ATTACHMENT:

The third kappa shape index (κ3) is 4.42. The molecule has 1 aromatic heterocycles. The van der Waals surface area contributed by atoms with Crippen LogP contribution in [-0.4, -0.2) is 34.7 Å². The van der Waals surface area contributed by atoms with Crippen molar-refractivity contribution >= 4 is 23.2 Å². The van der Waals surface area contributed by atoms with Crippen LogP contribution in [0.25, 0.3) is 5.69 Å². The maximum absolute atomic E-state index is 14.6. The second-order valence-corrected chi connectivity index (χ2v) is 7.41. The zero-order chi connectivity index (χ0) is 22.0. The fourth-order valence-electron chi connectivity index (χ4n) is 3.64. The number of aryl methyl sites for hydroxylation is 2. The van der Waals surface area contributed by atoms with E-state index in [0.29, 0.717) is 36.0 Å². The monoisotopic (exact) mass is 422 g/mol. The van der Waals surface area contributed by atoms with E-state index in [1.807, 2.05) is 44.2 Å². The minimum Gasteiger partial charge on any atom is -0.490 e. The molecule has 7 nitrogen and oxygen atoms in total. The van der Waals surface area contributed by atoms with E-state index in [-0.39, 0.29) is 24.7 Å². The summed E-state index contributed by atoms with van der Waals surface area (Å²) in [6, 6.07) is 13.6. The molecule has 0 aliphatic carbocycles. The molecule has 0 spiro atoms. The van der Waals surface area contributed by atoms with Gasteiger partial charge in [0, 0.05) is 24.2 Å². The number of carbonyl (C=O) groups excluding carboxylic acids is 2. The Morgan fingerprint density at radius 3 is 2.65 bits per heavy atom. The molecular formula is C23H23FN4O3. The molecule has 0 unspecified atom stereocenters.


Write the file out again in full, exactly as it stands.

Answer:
The third kappa shape index (κ3) is 4.42. The molecule has 1 aromatic heterocycles. The van der Waals surface area contributed by atoms with Crippen LogP contribution in [-0.4, -0.2) is 34.7 Å². The van der Waals surface area contributed by atoms with Crippen molar-refractivity contribution >= 4 is 23.2 Å². The van der Waals surface area contributed by atoms with Crippen LogP contribution in [0.25, 0.3) is 5.69 Å². The maximum absolute atomic E-state index is 14.6. The second-order valence-corrected chi connectivity index (χ2v) is 7.41. The zero-order chi connectivity index (χ0) is 22.0. The fourth-order valence-electron chi connectivity index (χ4n) is 3.64. The number of aryl methyl sites for hydroxylation is 2. The van der Waals surface area contributed by atoms with E-state index in [0.29, 0.717) is 36.0 Å². The monoisotopic (exact) mass is 422 g/mol. The van der Waals surface area contributed by atoms with E-state index in [1.807, 2.05) is 44.2 Å². The minimum Gasteiger partial charge on any atom is -0.490 e. The molecule has 7 nitrogen and oxygen atoms in total. The van der Waals surface area contributed by atoms with E-state index in [-0.39, 0.29) is 24.7 Å². The summed E-state index contributed by atoms with van der Waals surface area (Å²) in [6, 6.07) is 13.6. The molecule has 0 aliphatic carbocycles. The molecule has 0 spiro atoms. The van der Waals surface area contributed by atoms with Gasteiger partial charge in [0, 0.05) is 24.2 Å². The number of carbonyl (C=O) groups excluding carboxylic acids is 2. The Morgan fingerprint density at radius 3 is 2.65 bits per heavy atom. The molecular formula is C23H23FN4O3. The molecule has 0 unspecified atom stereocenters.